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Church, State and Social Science in IrelandKnowledge Institutions and the Rebalancing of Power, 1937-73$
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Peter Murray and Maria Feeny

Print publication date: 2016

Print ISBN-13: 9781526100788

Published to Manchester Scholarship Online: May 2017

DOI: 10.7228/manchester/9781526100788.001.0001

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PRINTED FROM MANCHESTER SCHOLARSHIP ONLINE (www.manchester.universitypressscholarship.com). (c) Copyright Manchester University Press, 2021. All Rights Reserved. An individual user may print out a PDF of a single chapter of a monograph in MSO for personal use.date: 20 September 2021

Conclusion

Conclusion

Chapter:
(p.209) 7 Conclusion
Source:
Church, State and Social Science in Ireland
Author(s):

Peter Murray

Maria Feeney

Publisher:
Manchester University Press
DOI:10.7228/manchester/9781526100788.003.0007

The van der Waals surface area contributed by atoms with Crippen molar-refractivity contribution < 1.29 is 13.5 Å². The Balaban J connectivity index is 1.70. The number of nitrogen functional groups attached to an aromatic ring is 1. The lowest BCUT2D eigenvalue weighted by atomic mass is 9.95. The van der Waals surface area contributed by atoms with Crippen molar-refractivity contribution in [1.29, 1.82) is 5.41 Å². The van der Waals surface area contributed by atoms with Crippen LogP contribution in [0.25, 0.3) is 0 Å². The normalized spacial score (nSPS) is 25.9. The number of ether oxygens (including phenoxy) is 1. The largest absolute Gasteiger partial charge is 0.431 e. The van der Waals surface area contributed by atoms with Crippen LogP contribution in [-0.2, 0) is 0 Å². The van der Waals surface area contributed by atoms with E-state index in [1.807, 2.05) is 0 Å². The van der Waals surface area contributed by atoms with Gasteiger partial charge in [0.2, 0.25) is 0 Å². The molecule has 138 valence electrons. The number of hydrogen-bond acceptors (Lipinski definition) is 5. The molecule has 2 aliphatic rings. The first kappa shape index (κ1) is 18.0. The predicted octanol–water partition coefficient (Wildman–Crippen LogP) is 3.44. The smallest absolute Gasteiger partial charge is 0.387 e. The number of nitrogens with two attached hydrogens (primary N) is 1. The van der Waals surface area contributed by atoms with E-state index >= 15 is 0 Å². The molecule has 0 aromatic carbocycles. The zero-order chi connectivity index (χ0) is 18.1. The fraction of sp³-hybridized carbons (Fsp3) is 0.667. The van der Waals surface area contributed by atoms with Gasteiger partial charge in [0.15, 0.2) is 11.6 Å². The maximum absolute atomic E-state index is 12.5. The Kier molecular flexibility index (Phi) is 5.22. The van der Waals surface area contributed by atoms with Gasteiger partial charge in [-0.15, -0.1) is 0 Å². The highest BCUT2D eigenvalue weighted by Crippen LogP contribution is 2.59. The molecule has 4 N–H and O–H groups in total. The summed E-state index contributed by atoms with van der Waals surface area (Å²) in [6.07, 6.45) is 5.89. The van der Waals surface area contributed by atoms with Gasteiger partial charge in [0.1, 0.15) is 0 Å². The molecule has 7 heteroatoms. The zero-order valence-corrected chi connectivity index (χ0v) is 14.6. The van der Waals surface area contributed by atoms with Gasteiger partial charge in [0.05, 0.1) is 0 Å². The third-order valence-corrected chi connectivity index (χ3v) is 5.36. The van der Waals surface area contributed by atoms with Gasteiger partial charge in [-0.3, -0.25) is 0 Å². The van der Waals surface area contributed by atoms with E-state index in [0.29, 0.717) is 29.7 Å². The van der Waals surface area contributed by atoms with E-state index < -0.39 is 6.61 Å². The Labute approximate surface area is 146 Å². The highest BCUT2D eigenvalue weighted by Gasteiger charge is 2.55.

Chapter 7 concludes the study by first noting how ambivalently clerical sociologists responded to the changes wrought by state planning practice in the 1960s. Demands from champions of such planning that the discipline should begin to play a different societal role are next examined. During the 1970s the Hierarchy combined failure to plan for a continuation of a significant clerical presence among practitioners of sociology with the casting of itself as the conscience of Irish society. The warding off of abortion, contraception and divorce was thereby entrusted to a highly selective but this-worldly `sociological’ empiricism rather than to theological dogmatism. Initially successful, this strategy has become progressively less effective as popular confidence in church leaders has declined dramatically. Detached from the institution the framed the working lives of their disciplinary predecessors, today’s sociologists debate the respective contributions that factors such as higher education levels, economic marginalisation of the poorly educated and the uncovering of hidden histories of the abuse of clerical power have made to this decline.

Keywords:   State planning, Church-state relations, Social science research, Trust in clerical leaders, Clerical abuse scandals, Documentary evidence, State technocracy, Americanisation

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